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Graphics Open Source Programming

Khronos Releases OpenGL 4.2 Specification 98

Posted by Soulskill
from the onward-and-upward dept.
jrepin tips news that the Khronos Group has announced the release of the OpenGL 4.2 specification. Some of the new functionality includes: "Enabling shaders with atomic counters and load/store/atomic read-modify-write operations to a single level of a texture (These capabilities can be combined, for example, to maintain a counter at each pixel in a buffer object for single-rendering-pass order-independent transparency); Capturing GPU-tessellated geometry and drawing multiple instances of the result of a transform feedback to enable complex objects to be efficiently repositioned and replicated; Modifying an arbitrary subset of a compressed texture, without having to re-download the whole texture to the GPU for significant performance improvements; Packing multiple 8 and 16 bit values into a single 32-bit value for efficient shader processing with significantly reduced memory storage and bandwidth, especially useful when transferring data between shader stages."
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Khronos Releases OpenGL 4.2 Specification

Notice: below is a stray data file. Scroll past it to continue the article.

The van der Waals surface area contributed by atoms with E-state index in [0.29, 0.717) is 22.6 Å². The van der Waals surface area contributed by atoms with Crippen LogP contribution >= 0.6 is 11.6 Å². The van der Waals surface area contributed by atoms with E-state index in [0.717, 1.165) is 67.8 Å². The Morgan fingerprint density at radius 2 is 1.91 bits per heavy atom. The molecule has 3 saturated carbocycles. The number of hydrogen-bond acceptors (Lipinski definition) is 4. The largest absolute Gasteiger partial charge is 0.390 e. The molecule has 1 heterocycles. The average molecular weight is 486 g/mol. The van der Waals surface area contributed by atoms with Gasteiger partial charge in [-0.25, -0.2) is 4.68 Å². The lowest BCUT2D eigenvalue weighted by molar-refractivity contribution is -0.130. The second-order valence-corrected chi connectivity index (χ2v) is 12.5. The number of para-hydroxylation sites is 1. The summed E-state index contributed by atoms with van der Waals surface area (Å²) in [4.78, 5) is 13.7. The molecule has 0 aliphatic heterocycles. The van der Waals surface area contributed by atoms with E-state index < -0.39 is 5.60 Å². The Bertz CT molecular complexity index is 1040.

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  • Re:Are they nuts? (Score:3, Informative)

    by wazzzup (172351) <astromac.fastmail@fm> on Monday August 08, 2011 @04:44PM (#37027250)

    PARENT LINK IS GOATSE

  • by TheRaven64 (641858) on Monday August 08, 2011 @06:17PM (#37028100) Journal

    (Disclaimer: Simplifications follow.)

    Originally, there was OpenGL, which provided the model of a graphics pipeline as a set of stages where different things (depth culling, occlusion, texturing, lighting) happened in a specific order, with some configurable bits. There was a reference implementation that implemented the entire pipeline in software. Graphics card vendors would take this and replace some parts with hardware. For example, the 3dfx Voodoo card did texturing in hardware, which sped things up a lot. The GeForce added transform and lighting, and the Radeon added clipping.

    Gradually, the blocks in this pipeline stopped being fixed function units and became programmable. Initially, the texturing unit was programmable, so you could add effects by running small programs in the texturing phase (pixel shaders). Then the same thing happened for vertex calculations, and finally you got geometry shaders too.

    Then the card manufacturers noticed that each stage in the pipeline was running quite similar programs. They introduced a unified shader model, and now cards just run a sequence of shader programs on the same execution units.

    As to how specialised they are... it's debatable. A modern GPU is a turing-complete processor. It can implement any algorithm. Some things, however, are very fast. For example, copying data between bits of memory in specific patterns that are common for graphics.

    Modern graphics APIs are split into two parts. The shader language (GLSL or HLSL) is used to write the small programs that run on the graphics card and implement the various stages of the pipeline. The rest is responsible for things like passing data to the card (e.g. textures, geometry), setting up output buffers, and scheduling the shaders to run.

If it happens once, it's a bug. If it happens twice, it's a feature. If it happens more than twice, it's a design philosophy.

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